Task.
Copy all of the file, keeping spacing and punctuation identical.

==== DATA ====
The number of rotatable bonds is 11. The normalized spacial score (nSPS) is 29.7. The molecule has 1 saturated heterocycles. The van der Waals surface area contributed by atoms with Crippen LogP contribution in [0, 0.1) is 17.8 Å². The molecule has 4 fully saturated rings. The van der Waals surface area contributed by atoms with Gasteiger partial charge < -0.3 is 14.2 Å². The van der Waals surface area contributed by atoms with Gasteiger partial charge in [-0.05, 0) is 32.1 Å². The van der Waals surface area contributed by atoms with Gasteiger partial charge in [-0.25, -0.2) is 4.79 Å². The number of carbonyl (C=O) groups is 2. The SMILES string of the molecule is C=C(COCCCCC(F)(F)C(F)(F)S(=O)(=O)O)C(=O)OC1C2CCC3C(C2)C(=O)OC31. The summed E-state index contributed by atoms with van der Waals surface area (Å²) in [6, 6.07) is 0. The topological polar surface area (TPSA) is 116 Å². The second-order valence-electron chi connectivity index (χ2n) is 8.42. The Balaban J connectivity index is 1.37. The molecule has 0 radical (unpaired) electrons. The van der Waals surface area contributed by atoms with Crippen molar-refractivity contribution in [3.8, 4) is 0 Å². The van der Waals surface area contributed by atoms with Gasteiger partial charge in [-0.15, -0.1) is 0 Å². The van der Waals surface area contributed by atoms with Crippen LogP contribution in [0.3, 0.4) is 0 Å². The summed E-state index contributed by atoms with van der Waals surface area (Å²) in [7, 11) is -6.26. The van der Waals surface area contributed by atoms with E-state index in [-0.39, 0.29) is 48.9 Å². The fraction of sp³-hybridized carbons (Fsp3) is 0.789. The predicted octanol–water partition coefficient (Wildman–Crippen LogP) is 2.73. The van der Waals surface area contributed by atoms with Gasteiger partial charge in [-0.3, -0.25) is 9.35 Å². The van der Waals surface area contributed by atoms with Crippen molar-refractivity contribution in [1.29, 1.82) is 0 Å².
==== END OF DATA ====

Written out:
The number of rotatable bonds is 11. The normalized spacial score (nSPS) is 29.7. The molecule has 1 saturated heterocycles. The van der Waals surface area contributed by atoms with Crippen LogP contribution in [0, 0.1) is 17.8 Å². The molecule has 4 fully saturated rings. The van der Waals surface area contributed by atoms with Gasteiger partial charge < -0.3 is 14.2 Å². The van der Waals surface area contributed by atoms with Gasteiger partial charge in [-0.05, 0) is 32.1 Å². The van der Waals surface area contributed by atoms with Gasteiger partial charge in [-0.25, -0.2) is 4.79 Å². The number of carbonyl (C=O) groups is 2. The SMILES string of the molecule is C=C(COCCCCC(F)(F)C(F)(F)S(=O)(=O)O)C(=O)OC1C2CCC3C(C2)C(=O)OC31. The summed E-state index contributed by atoms with van der Waals surface area (Å²) in [6, 6.07) is 0. The topological polar surface area (TPSA) is 116 Å². The second-order valence-electron chi connectivity index (χ2n) is 8.42. The Balaban J connectivity index is 1.37. The molecule has 0 radical (unpaired) electrons. The van der Waals surface area contributed by atoms with Crippen molar-refractivity contribution in [3.8, 4) is 0 Å². The van der Waals surface area contributed by atoms with Gasteiger partial charge in [-0.15, -0.1) is 0 Å². The van der Waals surface area contributed by atoms with Crippen LogP contribution in [0.3, 0.4) is 0 Å². The summed E-state index contributed by atoms with van der Waals surface area (Å²) in [7, 11) is -6.26. The van der Waals surface area contributed by atoms with E-state index in [-0.39, 0.29) is 48.9 Å². The fraction of sp³-hybridized carbons (Fsp3) is 0.789. The predicted octanol–water partition coefficient (Wildman–Crippen LogP) is 2.73. The van der Waals surface area contributed by atoms with Gasteiger partial charge in [-0.3, -0.25) is 9.35 Å². The van der Waals surface area contributed by atoms with Crippen molar-refractivity contribution in [1.29, 1.82) is 0 Å².